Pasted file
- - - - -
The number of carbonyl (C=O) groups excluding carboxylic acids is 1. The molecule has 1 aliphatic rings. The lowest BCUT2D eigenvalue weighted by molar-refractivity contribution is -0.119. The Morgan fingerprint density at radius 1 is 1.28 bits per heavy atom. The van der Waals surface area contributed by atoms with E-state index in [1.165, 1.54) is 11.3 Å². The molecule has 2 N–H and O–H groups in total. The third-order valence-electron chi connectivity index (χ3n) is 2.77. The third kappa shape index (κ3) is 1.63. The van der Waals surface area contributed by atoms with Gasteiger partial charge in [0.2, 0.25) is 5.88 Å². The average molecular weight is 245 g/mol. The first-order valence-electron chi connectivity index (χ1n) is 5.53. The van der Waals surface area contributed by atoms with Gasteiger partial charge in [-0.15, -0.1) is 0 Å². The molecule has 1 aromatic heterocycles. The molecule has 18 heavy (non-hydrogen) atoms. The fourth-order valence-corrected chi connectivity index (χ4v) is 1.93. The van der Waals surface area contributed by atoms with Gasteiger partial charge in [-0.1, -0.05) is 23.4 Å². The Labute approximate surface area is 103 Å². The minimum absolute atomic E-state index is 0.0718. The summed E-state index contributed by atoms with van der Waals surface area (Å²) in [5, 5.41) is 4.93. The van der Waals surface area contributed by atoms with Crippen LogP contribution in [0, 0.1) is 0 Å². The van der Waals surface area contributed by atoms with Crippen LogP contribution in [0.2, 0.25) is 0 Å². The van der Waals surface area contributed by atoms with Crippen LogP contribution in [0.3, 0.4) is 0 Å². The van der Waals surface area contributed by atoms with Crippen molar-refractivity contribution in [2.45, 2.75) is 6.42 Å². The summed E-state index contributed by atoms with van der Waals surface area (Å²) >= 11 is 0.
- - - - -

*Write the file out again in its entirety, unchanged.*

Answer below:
The number of carbonyl (C=O) groups excluding carboxylic acids is 1. The molecule has 1 aliphatic rings. The lowest BCUT2D eigenvalue weighted by molar-refractivity contribution is -0.119. The Morgan fingerprint density at radius 1 is 1.28 bits per heavy atom. The van der Waals surface area contributed by atoms with E-state index in [1.165, 1.54) is 11.3 Å². The molecule has 2 N–H and O–H groups in total. The third-order valence-electron chi connectivity index (χ3n) is 2.77. The third kappa shape index (κ3) is 1.63. The van der Waals surface area contributed by atoms with Gasteiger partial charge in [0.2, 0.25) is 5.88 Å². The average molecular weight is 245 g/mol. The first-order valence-electron chi connectivity index (χ1n) is 5.53. The van der Waals surface area contributed by atoms with Gasteiger partial charge in [-0.15, -0.1) is 0 Å². The molecule has 1 aromatic heterocycles. The molecule has 18 heavy (non-hydrogen) atoms. The fourth-order valence-corrected chi connectivity index (χ4v) is 1.93. The van der Waals surface area contributed by atoms with Gasteiger partial charge in [-0.1, -0.05) is 23.4 Å². The Labute approximate surface area is 103 Å². The minimum absolute atomic E-state index is 0.0718. The summed E-state index contributed by atoms with van der Waals surface area (Å²) in [5, 5.41) is 4.93. The van der Waals surface area contributed by atoms with Crippen LogP contribution in [0, 0.1) is 0 Å². The van der Waals surface area contributed by atoms with Crippen LogP contribution in [0.2, 0.25) is 0 Å². The van der Waals surface area contributed by atoms with Crippen LogP contribution in [0.3, 0.4) is 0 Å². The van der Waals surface area contributed by atoms with Crippen molar-refractivity contribution in [2.45, 2.75) is 6.42 Å². The summed E-state index contributed by atoms with van der Waals surface area (Å²) >= 11 is 0.